"Bubble" can be a provocative word in investing circles. Think of all that comes to mind when you hear it -- perhaps other words like over-hyped, overvalued, risky, etc. To quote from our own Motley Fool investing wiki, a bubble "occurs when people are happily paying more for stocks in a certain sector than they are worth given the fundamentals of the businesses." That happy buying keeps on going and going until it stops. Then the bubble bursts.
Many investors are definitely paying increasingly more for biotech stocks. I suspect that they're happily doing so. Major exchange-traded funds, or ETFs, that track biotech stocks are up over 30% so far this year -- easily beating the broader indexes, which have done quite well themselves. But is biotech actually in a bubble right now? If so, is that bubble about to burst? It depends.
Yes and no
Not all of these biotech run-ups have necessarily valued stocks more than the business fundamentals warrant. For example, shares of Celgene (NASDAQ:CELG) have soared by more than 70% in 2013. But if you look at the company's likelihood of continuing to grow earnings with sustained strength from Revlimid and great potential for other drugs like Abraxane and Pomalyst, Celgene's price doesn't seem too high even after an enormous run.
On the other hand, it isn't too difficult to find examples of biotech stocks that seem to have flown well past what their current fundamentals justify. There are some small companies with little to no revenue and no product likely to hit the market in the next couple of years that have skyrocketed to premium valuations.
For example, shares of Cytokinetics (NASDAQ:CYTK) have jumped more than 180% year-to-date. The small biotech currently claims a market cap of around $325 million. That's nearly 60 times the $5.7 million in revenue that Cytokinetics has made over the last 12 months -- and it's not likely to see significantly more revenue in the immediate future.
The biotech has no products in phase 3 development yet, although it is in collaboration with Amgen (NASDAQ:AMGN) on a heart muscle drug that is in two different phase 2b studies and has another neuromuscular drug in phase 2b. Amgen holds a $10 million stake in the company as part of the licensing deal.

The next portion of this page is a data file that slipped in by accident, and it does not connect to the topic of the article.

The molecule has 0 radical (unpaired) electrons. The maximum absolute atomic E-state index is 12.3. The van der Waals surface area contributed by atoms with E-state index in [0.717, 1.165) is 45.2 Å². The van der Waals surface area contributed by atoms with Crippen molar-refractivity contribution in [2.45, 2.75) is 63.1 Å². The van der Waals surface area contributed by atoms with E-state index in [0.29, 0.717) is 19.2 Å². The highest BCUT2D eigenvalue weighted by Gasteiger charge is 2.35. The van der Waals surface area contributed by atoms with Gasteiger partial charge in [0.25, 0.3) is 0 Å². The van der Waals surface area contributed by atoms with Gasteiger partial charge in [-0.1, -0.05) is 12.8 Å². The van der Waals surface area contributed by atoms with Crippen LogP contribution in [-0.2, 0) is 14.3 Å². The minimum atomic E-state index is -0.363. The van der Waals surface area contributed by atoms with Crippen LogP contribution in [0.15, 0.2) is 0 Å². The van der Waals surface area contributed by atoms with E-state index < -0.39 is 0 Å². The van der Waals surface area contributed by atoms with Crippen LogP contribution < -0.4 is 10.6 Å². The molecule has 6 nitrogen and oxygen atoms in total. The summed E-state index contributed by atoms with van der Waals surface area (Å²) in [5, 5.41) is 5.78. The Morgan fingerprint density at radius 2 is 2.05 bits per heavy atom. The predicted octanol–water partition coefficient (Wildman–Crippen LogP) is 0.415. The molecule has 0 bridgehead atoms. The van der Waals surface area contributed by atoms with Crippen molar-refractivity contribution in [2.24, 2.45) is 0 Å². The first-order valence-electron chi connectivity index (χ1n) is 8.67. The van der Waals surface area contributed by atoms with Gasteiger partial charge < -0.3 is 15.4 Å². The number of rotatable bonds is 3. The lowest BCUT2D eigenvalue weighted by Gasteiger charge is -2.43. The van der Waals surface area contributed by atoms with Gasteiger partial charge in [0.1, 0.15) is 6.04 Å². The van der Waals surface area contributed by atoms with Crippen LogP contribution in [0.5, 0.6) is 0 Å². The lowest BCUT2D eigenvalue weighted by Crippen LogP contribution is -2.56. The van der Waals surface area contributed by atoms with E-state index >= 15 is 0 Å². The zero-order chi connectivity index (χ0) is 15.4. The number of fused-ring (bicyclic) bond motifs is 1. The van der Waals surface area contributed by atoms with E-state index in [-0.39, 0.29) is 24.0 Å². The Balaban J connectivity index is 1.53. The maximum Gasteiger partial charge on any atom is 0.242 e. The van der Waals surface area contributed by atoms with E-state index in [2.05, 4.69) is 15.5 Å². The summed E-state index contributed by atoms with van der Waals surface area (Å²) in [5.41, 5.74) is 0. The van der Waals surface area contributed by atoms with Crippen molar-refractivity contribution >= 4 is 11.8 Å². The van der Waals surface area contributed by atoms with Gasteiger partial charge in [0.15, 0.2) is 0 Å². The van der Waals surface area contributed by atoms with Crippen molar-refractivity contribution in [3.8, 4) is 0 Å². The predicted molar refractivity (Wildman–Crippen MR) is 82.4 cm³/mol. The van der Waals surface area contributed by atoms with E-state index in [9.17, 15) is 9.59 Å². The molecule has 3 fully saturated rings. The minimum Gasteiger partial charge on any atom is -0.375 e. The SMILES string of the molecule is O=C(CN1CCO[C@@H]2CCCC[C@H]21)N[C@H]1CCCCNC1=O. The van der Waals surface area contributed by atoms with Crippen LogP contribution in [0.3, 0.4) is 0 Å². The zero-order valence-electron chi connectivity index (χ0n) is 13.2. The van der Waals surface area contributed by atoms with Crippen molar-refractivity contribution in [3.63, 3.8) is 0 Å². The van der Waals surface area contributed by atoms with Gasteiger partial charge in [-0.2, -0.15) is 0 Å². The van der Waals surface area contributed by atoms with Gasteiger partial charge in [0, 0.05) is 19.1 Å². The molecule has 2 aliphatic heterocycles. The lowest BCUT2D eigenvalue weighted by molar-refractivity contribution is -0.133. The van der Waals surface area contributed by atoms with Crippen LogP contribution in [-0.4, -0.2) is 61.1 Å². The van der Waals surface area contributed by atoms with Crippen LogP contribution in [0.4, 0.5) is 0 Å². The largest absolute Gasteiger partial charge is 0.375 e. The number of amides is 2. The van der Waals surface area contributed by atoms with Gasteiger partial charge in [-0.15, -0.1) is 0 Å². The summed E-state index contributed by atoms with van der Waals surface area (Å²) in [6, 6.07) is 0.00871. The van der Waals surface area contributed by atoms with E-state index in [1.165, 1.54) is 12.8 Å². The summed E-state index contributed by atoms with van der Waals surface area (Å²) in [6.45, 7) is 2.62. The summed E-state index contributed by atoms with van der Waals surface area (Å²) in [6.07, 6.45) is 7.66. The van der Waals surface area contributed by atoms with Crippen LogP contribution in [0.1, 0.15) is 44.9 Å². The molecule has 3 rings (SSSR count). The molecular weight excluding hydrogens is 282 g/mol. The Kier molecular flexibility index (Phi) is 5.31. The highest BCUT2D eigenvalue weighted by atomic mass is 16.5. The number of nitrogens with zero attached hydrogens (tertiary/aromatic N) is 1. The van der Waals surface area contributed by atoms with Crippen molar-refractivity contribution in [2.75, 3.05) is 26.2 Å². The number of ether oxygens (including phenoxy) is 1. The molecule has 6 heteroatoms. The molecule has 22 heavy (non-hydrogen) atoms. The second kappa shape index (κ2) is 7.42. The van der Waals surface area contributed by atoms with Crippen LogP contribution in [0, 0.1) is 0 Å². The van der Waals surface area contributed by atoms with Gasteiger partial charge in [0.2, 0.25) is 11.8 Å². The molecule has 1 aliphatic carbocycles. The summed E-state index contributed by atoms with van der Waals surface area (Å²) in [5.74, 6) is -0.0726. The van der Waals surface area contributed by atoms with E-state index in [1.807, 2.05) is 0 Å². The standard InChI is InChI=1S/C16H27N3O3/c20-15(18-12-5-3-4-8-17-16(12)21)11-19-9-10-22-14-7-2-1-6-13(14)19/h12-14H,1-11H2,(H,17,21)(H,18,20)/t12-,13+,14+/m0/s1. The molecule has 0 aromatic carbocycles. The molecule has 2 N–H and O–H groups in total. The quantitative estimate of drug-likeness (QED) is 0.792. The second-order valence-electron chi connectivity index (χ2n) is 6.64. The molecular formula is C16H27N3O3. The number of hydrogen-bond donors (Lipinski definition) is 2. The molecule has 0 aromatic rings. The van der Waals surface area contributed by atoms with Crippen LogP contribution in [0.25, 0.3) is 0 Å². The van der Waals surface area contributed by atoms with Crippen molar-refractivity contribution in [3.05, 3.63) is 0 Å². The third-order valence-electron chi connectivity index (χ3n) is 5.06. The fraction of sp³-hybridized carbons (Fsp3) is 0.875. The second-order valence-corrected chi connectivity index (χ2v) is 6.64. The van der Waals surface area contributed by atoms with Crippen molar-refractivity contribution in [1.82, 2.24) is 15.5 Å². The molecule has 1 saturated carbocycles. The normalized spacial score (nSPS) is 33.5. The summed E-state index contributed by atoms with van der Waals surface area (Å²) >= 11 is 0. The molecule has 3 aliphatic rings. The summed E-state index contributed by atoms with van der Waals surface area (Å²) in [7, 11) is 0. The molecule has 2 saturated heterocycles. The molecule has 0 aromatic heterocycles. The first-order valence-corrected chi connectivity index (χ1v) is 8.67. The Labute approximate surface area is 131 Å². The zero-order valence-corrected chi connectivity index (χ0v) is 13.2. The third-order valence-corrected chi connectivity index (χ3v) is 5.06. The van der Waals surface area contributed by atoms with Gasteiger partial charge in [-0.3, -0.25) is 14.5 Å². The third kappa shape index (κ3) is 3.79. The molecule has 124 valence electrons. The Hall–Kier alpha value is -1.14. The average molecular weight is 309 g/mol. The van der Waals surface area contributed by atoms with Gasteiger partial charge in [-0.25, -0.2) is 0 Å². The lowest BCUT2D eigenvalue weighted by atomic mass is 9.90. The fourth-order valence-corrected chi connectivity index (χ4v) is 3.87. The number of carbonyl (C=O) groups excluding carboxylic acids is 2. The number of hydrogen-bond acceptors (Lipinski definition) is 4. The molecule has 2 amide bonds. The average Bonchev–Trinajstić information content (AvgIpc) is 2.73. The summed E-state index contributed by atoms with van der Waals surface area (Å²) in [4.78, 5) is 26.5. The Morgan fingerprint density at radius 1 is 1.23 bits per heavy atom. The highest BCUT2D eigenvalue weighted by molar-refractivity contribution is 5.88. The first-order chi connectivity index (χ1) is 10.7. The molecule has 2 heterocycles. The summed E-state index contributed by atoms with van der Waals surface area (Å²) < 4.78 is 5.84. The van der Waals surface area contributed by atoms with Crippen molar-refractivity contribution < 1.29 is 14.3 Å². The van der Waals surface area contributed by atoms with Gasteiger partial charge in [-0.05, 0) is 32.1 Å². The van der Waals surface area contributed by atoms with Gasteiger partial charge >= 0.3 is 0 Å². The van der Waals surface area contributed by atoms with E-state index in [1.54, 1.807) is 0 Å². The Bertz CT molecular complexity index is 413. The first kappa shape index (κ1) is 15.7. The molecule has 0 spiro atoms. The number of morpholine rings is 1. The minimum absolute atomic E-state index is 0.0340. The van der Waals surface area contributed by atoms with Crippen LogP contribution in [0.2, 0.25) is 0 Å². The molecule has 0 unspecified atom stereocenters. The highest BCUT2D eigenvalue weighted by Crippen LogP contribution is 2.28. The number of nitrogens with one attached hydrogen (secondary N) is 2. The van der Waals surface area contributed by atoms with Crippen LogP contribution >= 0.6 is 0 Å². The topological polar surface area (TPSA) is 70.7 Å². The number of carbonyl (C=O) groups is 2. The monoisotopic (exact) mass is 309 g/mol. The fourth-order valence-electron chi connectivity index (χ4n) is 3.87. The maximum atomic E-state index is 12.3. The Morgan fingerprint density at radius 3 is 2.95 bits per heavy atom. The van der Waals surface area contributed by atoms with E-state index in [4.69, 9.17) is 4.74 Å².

There also are biotechs that have had a great ride in 2013 but could see more challenging days ahead. Astex Pharmaceuticals (NASDAQ:ASTX) stock has more than doubled so far this year. It has a market cap of around $550 million on nearly $80 million in sales over the last 12 months. However, Astex expects that sales for its lead product, Dacogen, will drop next year in the U.S. with the entrance of generic competition.
Stocks like Cytokinetics and Astex would likely fall heavily if the presumed biotech bubble burst. Of course, when bubbles burst they tend to take most of the stocks in the sector down.
The bubble that wasn't
Back to the original headline question, though: Is the biotech bubble about to burst? My view is that it won't -- because it's not really a bubble after all.
I looked at the top 10 holdings of the iShares Nasdaq Biotechnology ETF. These 10 stocks comprise more than 55% of the total assets held by the ETF. If we were seeing a bubble in biotech stocks, how many of these would you think would be at historically high price-to-earnings multiples? Maybe eight or nine of them? At least half?
The actual answer is that only two of the top 10 biotech stocks in the ETF are at their five-year highs for valuation -- Biogen Idec and Gilead Sciences (NASDAQ:GILD). I would argue that, like Celgene, neither of these stocks are too highly priced considering their earnings potential. Gilead, especially, looks strong in my view with its solid HIV franchise and big opportunities ahead stemming from its frontrunner status in commercializing an all-oral hepatitis C virus drug.
Sure, some biotech stocks are overvalued. I don't think the sector as a whole is, though. Biotech could become "bubblicious" at some point. For now, though, I suspect we'll see more stocks continue to pop than have their bubbles burst.
Fool contributor Keith Speights has no position in any stocks mentioned. The Motley Fool recommends Celgene and Gilead Sciences. Try any of our Foolish newsletter services free for 30 days. We Fools may not all hold the same opinions, but we all believe that considering a diverse range of insights makes us better investors. The Motley Fool has a disclosure policy.